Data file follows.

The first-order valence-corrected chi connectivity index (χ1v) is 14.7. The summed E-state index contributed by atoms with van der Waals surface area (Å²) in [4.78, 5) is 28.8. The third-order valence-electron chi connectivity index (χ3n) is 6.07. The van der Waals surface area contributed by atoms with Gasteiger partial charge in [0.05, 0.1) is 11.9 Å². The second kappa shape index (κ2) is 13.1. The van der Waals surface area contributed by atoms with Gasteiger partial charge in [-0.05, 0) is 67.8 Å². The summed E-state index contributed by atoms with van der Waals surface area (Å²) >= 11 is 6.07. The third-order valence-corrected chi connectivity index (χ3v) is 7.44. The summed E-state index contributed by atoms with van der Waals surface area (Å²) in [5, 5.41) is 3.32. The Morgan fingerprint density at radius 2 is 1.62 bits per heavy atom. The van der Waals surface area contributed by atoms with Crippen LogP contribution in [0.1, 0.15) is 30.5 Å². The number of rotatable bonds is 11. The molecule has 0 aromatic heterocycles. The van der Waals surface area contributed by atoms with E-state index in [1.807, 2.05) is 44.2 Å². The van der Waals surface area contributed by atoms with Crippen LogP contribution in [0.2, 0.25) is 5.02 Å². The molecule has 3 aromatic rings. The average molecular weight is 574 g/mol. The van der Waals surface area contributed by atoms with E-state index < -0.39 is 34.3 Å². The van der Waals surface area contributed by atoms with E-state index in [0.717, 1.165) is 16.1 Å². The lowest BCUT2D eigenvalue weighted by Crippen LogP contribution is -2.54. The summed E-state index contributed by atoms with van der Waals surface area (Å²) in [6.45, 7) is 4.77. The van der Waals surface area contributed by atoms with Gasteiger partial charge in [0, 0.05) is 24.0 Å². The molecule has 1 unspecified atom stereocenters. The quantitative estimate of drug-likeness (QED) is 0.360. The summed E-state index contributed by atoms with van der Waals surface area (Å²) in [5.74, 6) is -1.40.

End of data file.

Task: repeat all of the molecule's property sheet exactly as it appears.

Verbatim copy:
The first-order valence-corrected chi connectivity index (χ1v) is 14.7. The summed E-state index contributed by atoms with van der Waals surface area (Å²) in [4.78, 5) is 28.8. The third-order valence-electron chi connectivity index (χ3n) is 6.07. The van der Waals surface area contributed by atoms with Gasteiger partial charge in [0.05, 0.1) is 11.9 Å². The second kappa shape index (κ2) is 13.1. The van der Waals surface area contributed by atoms with Gasteiger partial charge in [-0.05, 0) is 67.8 Å². The summed E-state index contributed by atoms with van der Waals surface area (Å²) >= 11 is 6.07. The third-order valence-corrected chi connectivity index (χ3v) is 7.44. The summed E-state index contributed by atoms with van der Waals surface area (Å²) in [5, 5.41) is 3.32. The Morgan fingerprint density at radius 2 is 1.62 bits per heavy atom. The van der Waals surface area contributed by atoms with Crippen LogP contribution in [0.1, 0.15) is 30.5 Å². The number of rotatable bonds is 11. The molecule has 0 aromatic heterocycles. The van der Waals surface area contributed by atoms with E-state index in [1.807, 2.05) is 44.2 Å². The van der Waals surface area contributed by atoms with Crippen LogP contribution in [0.2, 0.25) is 5.02 Å². The molecule has 3 aromatic rings. The average molecular weight is 574 g/mol. The van der Waals surface area contributed by atoms with E-state index < -0.39 is 34.3 Å². The van der Waals surface area contributed by atoms with E-state index in [0.717, 1.165) is 16.1 Å². The lowest BCUT2D eigenvalue weighted by Crippen LogP contribution is -2.54. The summed E-state index contributed by atoms with van der Waals surface area (Å²) in [6.45, 7) is 4.77. The van der Waals surface area contributed by atoms with Gasteiger partial charge in [0, 0.05) is 24.0 Å². The molecule has 1 unspecified atom stereocenters. The quantitative estimate of drug-likeness (QED) is 0.360. The summed E-state index contributed by atoms with van der Waals surface area (Å²) in [5.74, 6) is -1.40.